Remedies for elbow tendinitis

Elbow tendinitis or tennis elbow typically falls into one of two categories. This condition affects the exterior part of the elbow while golfer’s elbow is a condition that affects the interior part of the elbow. Aside from sports, engaging in daily activities can also lead to tendinitis.

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Various arm movements including painting, using plumbing tools, weaving and raking can lead to tennis elbow. When it comes to elbow tendinitis, it occurs once the muscles in the forearm are required to repeatedly contract and relax over an extended period of time. The symptoms of pain and stiffness close to the bony prominence of the elbow can range from mild to debilitating and can be a challenge to manage.

RICE method

The RICE method (rest, ice, compression, elevation) is the initial mode of treatment for elbow tendinitis. The individual should rest the affected arm from activities that are known to trigger the pain.

Wrap an ice pack around the affected elbow using a compressive bandage for 15 minutes several times in a day. You have to keep the elbow above the level of the heart to reduce the amount of swelling.

Elbow tendinitis
The symptoms of pain and stiffness close to the bony prominence of the elbow can range from mild to debilitating and can be a challenge to manage.

Stretching

Stretching of the forearm muscles a number of times in a day can help minimize the muscle tension that can worsen the indications of elbow tendinitis. The individual should hold every stretch for about 15 seconds. He/she must place the palms together in a prayer position and press on the chest. This stretch must be carried out with the fingertips pointing outward or upward. The next step is to extend the elbow until straight with the palm facing down. The individual must gently press down the rear of the affected head with the other hand until a stretch is felt.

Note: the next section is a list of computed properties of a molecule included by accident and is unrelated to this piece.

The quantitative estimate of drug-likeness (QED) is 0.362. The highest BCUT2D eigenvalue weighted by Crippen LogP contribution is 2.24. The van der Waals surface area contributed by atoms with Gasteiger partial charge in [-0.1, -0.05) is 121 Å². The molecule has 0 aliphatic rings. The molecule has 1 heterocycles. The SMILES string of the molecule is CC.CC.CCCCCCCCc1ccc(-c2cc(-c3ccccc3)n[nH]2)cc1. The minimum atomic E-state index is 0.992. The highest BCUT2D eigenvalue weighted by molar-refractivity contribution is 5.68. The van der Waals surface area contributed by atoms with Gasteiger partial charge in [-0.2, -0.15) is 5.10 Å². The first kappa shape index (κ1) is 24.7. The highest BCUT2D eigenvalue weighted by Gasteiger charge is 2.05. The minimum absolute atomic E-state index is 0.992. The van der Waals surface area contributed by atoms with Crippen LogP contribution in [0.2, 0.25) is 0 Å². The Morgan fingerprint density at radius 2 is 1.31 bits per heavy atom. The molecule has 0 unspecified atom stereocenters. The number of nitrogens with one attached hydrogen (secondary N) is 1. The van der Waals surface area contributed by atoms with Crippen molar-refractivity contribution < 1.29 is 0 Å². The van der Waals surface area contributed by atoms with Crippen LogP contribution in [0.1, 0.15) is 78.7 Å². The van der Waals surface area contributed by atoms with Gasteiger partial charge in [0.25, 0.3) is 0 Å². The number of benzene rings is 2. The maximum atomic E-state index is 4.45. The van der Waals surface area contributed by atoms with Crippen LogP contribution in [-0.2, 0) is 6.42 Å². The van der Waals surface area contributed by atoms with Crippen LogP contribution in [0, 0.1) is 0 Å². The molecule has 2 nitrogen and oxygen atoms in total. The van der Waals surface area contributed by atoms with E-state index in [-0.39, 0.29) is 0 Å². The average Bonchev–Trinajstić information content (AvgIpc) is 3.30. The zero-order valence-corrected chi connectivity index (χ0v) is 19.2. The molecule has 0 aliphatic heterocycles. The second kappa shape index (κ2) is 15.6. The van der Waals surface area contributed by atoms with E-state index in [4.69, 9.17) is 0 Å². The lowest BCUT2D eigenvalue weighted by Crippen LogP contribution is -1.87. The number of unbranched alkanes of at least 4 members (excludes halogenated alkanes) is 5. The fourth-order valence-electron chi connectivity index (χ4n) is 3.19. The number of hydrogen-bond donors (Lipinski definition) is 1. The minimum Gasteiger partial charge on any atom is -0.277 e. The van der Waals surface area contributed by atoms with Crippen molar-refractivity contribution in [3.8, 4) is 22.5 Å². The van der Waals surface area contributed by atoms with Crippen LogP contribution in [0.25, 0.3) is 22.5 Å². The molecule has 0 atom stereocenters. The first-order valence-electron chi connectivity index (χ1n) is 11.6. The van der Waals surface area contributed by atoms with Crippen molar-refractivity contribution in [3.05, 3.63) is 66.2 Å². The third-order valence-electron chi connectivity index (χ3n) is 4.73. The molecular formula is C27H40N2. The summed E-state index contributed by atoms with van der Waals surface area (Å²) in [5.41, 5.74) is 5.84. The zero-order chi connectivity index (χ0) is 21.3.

Medications and injections

The doctor might recommend an over-the-counter pain or anti-inflammatory medication. If these medications are not effective, the doctor will suggest a prescription anti-inflammatory. Nevertheless, these medications are not suitable for long-term use since they can cause serious GI tract problems.

Steroids such as cortisone are highly effective anti-inflammatory medications. In some cases, the doctor might decide to inject the affected muscles with a steroid to reduce the symptoms.

Physical therapy

If the application of ice, stretching and medications could not provide lasting relief, the doctor might recommend a course of physical therapy. There are specific exercises that can strengthen the forearm muscles. The physical therapist might also utilize ultrasound and muscle-stimulating methods to help with the healing of the muscle.

Acupuncture

Acupuncture is currently being studied as a potential treatment for elbow tendinitis, but the benefits are not yet proven. A usual course of treatment with acupuncture involves two treatments per week for 3-5 weeks.

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